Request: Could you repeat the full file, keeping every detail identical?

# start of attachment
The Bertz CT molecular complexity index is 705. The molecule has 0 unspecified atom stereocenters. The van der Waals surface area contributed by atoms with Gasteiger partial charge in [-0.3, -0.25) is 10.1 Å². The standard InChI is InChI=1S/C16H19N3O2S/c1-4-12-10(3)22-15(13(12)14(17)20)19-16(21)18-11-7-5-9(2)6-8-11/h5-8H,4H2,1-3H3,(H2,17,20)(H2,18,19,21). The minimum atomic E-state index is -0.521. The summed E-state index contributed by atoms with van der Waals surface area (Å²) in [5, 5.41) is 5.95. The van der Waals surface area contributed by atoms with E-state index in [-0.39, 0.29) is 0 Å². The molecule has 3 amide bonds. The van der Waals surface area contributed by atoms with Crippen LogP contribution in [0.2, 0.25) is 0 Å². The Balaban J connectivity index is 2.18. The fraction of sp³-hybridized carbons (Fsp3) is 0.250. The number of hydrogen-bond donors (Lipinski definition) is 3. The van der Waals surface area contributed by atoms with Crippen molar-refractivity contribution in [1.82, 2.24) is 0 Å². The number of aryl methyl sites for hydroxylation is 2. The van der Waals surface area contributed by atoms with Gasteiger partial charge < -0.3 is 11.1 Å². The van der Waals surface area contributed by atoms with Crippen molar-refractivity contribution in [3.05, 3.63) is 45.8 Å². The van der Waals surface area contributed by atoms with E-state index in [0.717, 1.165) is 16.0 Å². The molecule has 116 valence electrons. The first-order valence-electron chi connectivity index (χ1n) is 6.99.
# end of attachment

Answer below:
The Bertz CT molecular complexity index is 705. The molecule has 0 unspecified atom stereocenters. The van der Waals surface area contributed by atoms with Gasteiger partial charge in [-0.3, -0.25) is 10.1 Å². The standard InChI is InChI=1S/C16H19N3O2S/c1-4-12-10(3)22-15(13(12)14(17)20)19-16(21)18-11-7-5-9(2)6-8-11/h5-8H,4H2,1-3H3,(H2,17,20)(H2,18,19,21). The minimum atomic E-state index is -0.521. The summed E-state index contributed by atoms with van der Waals surface area (Å²) in [5, 5.41) is 5.95. The van der Waals surface area contributed by atoms with E-state index in [-0.39, 0.29) is 0 Å². The molecule has 3 amide bonds. The van der Waals surface area contributed by atoms with Crippen LogP contribution in [0.2, 0.25) is 0 Å². The Balaban J connectivity index is 2.18. The fraction of sp³-hybridized carbons (Fsp3) is 0.250. The number of hydrogen-bond donors (Lipinski definition) is 3. The van der Waals surface area contributed by atoms with Crippen molar-refractivity contribution in [1.82, 2.24) is 0 Å². The number of aryl methyl sites for hydroxylation is 2. The van der Waals surface area contributed by atoms with Gasteiger partial charge < -0.3 is 11.1 Å². The van der Waals surface area contributed by atoms with Crippen molar-refractivity contribution in [3.05, 3.63) is 45.8 Å². The van der Waals surface area contributed by atoms with E-state index in [0.717, 1.165) is 16.0 Å². The molecule has 116 valence electrons. The first-order valence-electron chi connectivity index (χ1n) is 6.99.